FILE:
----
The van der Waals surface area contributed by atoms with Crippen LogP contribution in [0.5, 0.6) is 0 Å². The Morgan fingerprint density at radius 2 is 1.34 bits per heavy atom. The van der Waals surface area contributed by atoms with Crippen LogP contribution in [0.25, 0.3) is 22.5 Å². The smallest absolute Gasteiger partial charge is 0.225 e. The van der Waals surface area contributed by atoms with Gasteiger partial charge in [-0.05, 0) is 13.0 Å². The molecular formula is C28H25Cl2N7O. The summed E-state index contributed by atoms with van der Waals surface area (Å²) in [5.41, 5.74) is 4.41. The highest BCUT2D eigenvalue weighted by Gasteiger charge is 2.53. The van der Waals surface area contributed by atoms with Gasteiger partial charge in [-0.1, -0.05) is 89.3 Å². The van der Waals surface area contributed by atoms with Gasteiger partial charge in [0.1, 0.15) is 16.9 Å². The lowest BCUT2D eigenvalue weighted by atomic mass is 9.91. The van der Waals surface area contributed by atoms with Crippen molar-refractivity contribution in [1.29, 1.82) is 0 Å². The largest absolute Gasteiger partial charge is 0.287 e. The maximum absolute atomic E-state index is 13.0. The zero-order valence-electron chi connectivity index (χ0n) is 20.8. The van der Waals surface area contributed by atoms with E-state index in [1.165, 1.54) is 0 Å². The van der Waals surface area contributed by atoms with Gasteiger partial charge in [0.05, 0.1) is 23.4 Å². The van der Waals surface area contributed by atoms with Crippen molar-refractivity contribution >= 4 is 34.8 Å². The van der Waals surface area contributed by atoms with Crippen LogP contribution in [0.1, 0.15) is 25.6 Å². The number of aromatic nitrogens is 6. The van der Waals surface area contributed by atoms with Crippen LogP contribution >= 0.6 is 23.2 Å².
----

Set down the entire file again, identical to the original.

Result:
The van der Waals surface area contributed by atoms with Crippen LogP contribution in [0.5, 0.6) is 0 Å². The Morgan fingerprint density at radius 2 is 1.34 bits per heavy atom. The van der Waals surface area contributed by atoms with Crippen LogP contribution in [0.25, 0.3) is 22.5 Å². The smallest absolute Gasteiger partial charge is 0.225 e. The van der Waals surface area contributed by atoms with Gasteiger partial charge in [-0.05, 0) is 13.0 Å². The molecular formula is C28H25Cl2N7O. The summed E-state index contributed by atoms with van der Waals surface area (Å²) in [5.41, 5.74) is 4.41. The highest BCUT2D eigenvalue weighted by Gasteiger charge is 2.53. The van der Waals surface area contributed by atoms with Gasteiger partial charge in [-0.1, -0.05) is 89.3 Å². The van der Waals surface area contributed by atoms with Gasteiger partial charge in [0.1, 0.15) is 16.9 Å². The lowest BCUT2D eigenvalue weighted by atomic mass is 9.91. The van der Waals surface area contributed by atoms with Crippen molar-refractivity contribution in [1.29, 1.82) is 0 Å². The largest absolute Gasteiger partial charge is 0.287 e. The maximum absolute atomic E-state index is 13.0. The zero-order valence-electron chi connectivity index (χ0n) is 20.8. The van der Waals surface area contributed by atoms with E-state index in [1.165, 1.54) is 0 Å². The van der Waals surface area contributed by atoms with Gasteiger partial charge in [0.05, 0.1) is 23.4 Å². The van der Waals surface area contributed by atoms with Crippen molar-refractivity contribution >= 4 is 34.8 Å². The van der Waals surface area contributed by atoms with Crippen LogP contribution in [0.1, 0.15) is 25.6 Å². The number of aromatic nitrogens is 6. The van der Waals surface area contributed by atoms with Crippen LogP contribution >= 0.6 is 23.2 Å².